For the Data Protection Officer/ Manager- Preparing Your Organisation for GDPR

10th Jul 2018

GDPR – Preparing For and Maintaining Compliance in your Firm

For the Data Protection Officer/Manager - The General Data Protection Regulation (GDPR) was in force from 25 May 2018 and regardless of the outcome of Brexit, it does not affect the UK requirements to comply with the Regulations. We hope the guidelines below help to highlight key themes associated with the changes. For those familiar with the Data Protection Act 1998 (DPA), there are new and different requirements.

GDPR is based on the belief in a right to privacy resulted in one of the world’s first major privacy laws: the EU’s Data Protection Directive, adopted in 1995. It required companies and governments to be transparent, have a legitimate reason for the use of personal data and exercise care in its handling of sensitive data. In 1995 the directive was adequate for existing technologies and processes. However, rapid technological changes in the years since then has necessitated an update. The GDPR seeks to ensure privacy law is relevant in a world where far more data is collected than ever before. The GDPR also ensures uniform law exists across the EU without major differences between countries, expanding privacy rights granted to individuals while placing many new obligations on organizations. In the UK, the Information Commissioner’s Office (ICO) is committed to assisting business to prepare for these new requirements and being in compliance.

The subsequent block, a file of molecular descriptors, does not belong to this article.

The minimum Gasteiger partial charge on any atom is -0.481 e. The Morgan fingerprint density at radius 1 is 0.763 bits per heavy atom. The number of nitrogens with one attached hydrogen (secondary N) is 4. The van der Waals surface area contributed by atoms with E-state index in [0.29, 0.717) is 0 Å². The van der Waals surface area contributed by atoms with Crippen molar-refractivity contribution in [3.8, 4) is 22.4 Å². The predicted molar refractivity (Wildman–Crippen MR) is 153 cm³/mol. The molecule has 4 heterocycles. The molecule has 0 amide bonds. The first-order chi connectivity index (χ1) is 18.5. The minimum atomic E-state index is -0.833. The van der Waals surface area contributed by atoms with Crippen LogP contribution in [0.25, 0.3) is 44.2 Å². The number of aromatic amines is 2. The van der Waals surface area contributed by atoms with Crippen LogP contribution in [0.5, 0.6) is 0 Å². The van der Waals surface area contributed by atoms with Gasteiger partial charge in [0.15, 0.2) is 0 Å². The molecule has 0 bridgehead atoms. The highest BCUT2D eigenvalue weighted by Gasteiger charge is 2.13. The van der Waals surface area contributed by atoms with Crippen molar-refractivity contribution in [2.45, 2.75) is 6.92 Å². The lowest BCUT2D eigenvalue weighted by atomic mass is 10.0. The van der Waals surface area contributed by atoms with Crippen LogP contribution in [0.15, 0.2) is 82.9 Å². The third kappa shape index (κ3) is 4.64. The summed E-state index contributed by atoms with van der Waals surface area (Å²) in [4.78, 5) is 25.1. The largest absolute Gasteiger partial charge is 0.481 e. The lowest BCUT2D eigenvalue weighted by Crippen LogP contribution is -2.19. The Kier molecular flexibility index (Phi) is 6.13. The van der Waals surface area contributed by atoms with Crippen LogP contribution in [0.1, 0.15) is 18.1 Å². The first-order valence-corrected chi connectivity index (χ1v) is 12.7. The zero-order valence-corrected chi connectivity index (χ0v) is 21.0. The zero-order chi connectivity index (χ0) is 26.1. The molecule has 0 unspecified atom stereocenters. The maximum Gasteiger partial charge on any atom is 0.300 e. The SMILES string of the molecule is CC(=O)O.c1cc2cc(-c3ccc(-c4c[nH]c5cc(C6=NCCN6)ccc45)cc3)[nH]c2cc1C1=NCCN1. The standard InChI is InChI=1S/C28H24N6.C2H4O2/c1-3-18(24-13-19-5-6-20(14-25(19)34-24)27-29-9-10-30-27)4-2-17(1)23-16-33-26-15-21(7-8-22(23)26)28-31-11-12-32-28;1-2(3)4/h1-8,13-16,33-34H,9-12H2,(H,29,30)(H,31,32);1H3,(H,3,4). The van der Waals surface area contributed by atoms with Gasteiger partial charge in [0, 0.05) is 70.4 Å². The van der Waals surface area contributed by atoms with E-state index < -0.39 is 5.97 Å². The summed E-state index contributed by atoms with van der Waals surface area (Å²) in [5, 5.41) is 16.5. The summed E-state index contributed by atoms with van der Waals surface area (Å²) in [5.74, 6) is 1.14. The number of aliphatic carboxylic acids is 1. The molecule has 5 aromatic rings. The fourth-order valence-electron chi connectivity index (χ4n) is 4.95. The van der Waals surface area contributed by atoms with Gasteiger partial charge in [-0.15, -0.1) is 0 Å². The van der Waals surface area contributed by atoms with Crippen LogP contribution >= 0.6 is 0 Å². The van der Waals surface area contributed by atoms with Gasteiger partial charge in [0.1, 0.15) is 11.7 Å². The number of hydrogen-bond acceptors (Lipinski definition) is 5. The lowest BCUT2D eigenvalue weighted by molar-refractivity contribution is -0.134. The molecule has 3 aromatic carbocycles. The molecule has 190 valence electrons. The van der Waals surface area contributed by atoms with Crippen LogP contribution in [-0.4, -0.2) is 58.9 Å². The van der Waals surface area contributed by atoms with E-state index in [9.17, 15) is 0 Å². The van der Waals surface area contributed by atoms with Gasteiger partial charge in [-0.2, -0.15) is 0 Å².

photo of a woman

August Nazareth,
Manager, Business Strategy/Client Engagement

GDPR – Who does this apply to:

GDPR is applicable to both ‘controllers’ and ‘processors’.

  1.  Controllers determine how and why personal data is processed
  2.  Processors act on the controller’s behalf.
  3.  In general, if your organisation is subject to DPA, it is most probably subject to the GDPR

Who does this not apply to: 

  1.  Processing by the Law Enforcement Directive
  2.  Processing for national security purposes
  3.  Processing by individuals in a personal/household capacity.

How does this manifest itself:

As a processor, the GDPR places specific legal obligations on you.   The requirement to maintain records of personal data and processing activity.   There is more legal liability placed on processors if responsible for a breach.  This is a new obligation for processors under GDPR.

As a controller, the GDPR places further obligations on your firm to ensure your contracts with processors comply with the GDPR, creating a double safety net. 

Geographic Locations: 

GDPR applies to processing by organisations operating within the EU

GDPR applies to companies outside the EU offering goods or services to individuals in the EU

What information and data does this apply to:

Similar to DPA, ‘personal data’ is at the heart of the new rules.  The GDPR’s definitions are much more detailed such as identifying IP addresses as personal data.    The definition provides for the changes in technologies and data repositories, reflecting how organisations collect information about consumers and people.    This data can be:

  1. HR records
  2. Customer lists
  3. Contact details, etc.

Databases and systems that store personal data can be used by many departments within a company.   such as and need to be mapped out.    Marketing, sales, human resources (HR), IT, sourcing, finance, payroll, risk management, health and safety, legal departments may be operating their own systems or work with external vendors to manage personal data.

If your organisation is already within the scope of DPA, it will also fall under GDPR and applies to:

  1. Automated personal data
  2. Manual filing systems